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John C.P. Goldberg & Benjamin C. Zipursky, Vosburg v. Baxendale, in Civil Wrongs and Justice in Private Law 463 (Paul B. Miller & John Oberdiek eds., 2020).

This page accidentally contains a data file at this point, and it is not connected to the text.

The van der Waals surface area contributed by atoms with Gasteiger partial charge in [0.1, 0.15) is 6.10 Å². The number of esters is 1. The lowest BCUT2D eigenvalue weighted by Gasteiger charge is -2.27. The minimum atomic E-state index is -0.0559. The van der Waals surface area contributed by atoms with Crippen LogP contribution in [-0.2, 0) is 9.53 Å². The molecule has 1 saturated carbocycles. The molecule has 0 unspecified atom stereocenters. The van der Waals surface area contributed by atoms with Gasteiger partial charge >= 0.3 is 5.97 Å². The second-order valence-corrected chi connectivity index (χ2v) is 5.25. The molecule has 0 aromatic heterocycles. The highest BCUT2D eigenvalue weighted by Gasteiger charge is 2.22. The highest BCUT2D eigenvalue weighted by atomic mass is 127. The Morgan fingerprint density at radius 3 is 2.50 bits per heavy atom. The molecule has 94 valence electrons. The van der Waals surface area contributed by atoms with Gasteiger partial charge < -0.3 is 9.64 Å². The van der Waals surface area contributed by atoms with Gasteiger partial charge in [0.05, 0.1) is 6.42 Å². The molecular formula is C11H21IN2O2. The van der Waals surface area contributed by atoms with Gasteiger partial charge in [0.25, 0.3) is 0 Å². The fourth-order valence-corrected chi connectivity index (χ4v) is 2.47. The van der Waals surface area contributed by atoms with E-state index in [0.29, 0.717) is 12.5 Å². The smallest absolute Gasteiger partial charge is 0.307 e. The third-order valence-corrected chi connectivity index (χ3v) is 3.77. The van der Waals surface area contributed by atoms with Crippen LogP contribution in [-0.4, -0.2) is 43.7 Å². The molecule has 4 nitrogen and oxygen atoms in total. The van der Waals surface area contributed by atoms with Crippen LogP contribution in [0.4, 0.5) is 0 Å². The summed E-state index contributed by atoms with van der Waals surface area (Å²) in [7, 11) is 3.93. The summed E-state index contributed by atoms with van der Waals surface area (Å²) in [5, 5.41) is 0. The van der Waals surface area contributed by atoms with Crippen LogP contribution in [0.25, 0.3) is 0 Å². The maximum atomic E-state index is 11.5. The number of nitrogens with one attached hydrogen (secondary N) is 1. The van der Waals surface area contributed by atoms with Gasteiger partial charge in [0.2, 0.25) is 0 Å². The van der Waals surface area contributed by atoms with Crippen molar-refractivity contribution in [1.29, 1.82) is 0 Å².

Abstract: This chapter addresses a basic difference between the rules governing tort and contract damages. It also explains why this already puzzling divergence is all the more puzzling in virtue of a seemingly intuitive “foreseeable-at-breach” rule that tort law rejects in favor of one that is less restrictive, while contract law rejects in favor of one that is more so. The chapter sets out to explain this phenomenon, in the process defending and illuminating prevailing doctrine. Two cases provide the focal point for this discussion. Hadley v. Baxendale (1854) stands for the rejection, in contract law, of the foreseeable-at-breach rule in favor of foreseeability of loss at the time of contract formation. Vosburg v. Putney (1891), meanwhile, holds that damages may be recovered in a tort action even if not reasonably foreseeable at the time of breach.